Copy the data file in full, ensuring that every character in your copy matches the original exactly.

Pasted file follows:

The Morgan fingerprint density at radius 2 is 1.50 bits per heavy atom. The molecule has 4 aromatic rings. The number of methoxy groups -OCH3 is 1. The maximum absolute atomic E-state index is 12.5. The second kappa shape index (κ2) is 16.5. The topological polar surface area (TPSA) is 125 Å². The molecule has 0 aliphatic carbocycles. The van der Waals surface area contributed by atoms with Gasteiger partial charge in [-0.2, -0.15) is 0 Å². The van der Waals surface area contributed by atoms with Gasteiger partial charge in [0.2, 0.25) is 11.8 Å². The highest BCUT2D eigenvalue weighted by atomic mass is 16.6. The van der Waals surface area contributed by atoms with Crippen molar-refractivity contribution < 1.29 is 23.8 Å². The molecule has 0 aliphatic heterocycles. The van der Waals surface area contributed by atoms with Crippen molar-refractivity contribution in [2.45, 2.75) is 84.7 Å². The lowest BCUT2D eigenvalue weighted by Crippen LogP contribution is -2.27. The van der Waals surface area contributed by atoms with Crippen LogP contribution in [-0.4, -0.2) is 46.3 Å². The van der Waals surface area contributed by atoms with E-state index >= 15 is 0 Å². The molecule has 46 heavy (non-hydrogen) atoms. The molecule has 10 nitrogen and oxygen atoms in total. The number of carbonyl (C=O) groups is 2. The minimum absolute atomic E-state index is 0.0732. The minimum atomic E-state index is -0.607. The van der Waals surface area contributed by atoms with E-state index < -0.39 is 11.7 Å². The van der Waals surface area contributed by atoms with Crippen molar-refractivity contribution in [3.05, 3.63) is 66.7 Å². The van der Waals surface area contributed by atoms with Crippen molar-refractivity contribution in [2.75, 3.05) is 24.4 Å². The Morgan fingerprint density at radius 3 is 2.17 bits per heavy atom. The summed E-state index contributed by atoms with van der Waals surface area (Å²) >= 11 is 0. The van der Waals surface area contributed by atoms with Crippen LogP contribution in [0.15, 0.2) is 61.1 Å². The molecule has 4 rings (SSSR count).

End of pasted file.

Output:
The Morgan fingerprint density at radius 2 is 1.50 bits per heavy atom. The molecule has 4 aromatic rings. The number of methoxy groups -OCH3 is 1. The maximum absolute atomic E-state index is 12.5. The second kappa shape index (κ2) is 16.5. The topological polar surface area (TPSA) is 125 Å². The molecule has 0 aliphatic carbocycles. The van der Waals surface area contributed by atoms with Gasteiger partial charge in [-0.2, -0.15) is 0 Å². The van der Waals surface area contributed by atoms with Gasteiger partial charge in [0.2, 0.25) is 11.8 Å². The highest BCUT2D eigenvalue weighted by atomic mass is 16.6. The van der Waals surface area contributed by atoms with Crippen molar-refractivity contribution < 1.29 is 23.8 Å². The molecule has 0 aliphatic heterocycles. The van der Waals surface area contributed by atoms with Crippen molar-refractivity contribution in [2.45, 2.75) is 84.7 Å². The lowest BCUT2D eigenvalue weighted by Crippen LogP contribution is -2.27. The van der Waals surface area contributed by atoms with Crippen LogP contribution in [-0.4, -0.2) is 46.3 Å². The van der Waals surface area contributed by atoms with E-state index >= 15 is 0 Å². The molecule has 46 heavy (non-hydrogen) atoms. The molecule has 10 nitrogen and oxygen atoms in total. The number of carbonyl (C=O) groups is 2. The minimum absolute atomic E-state index is 0.0732. The minimum atomic E-state index is -0.607. The van der Waals surface area contributed by atoms with E-state index < -0.39 is 11.7 Å². The van der Waals surface area contributed by atoms with Crippen molar-refractivity contribution in [3.05, 3.63) is 66.7 Å². The van der Waals surface area contributed by atoms with Crippen molar-refractivity contribution in [2.75, 3.05) is 24.4 Å². The Morgan fingerprint density at radius 3 is 2.17 bits per heavy atom. The summed E-state index contributed by atoms with van der Waals surface area (Å²) >= 11 is 0. The van der Waals surface area contributed by atoms with Crippen LogP contribution in [0.15, 0.2) is 61.1 Å². The molecule has 4 rings (SSSR count).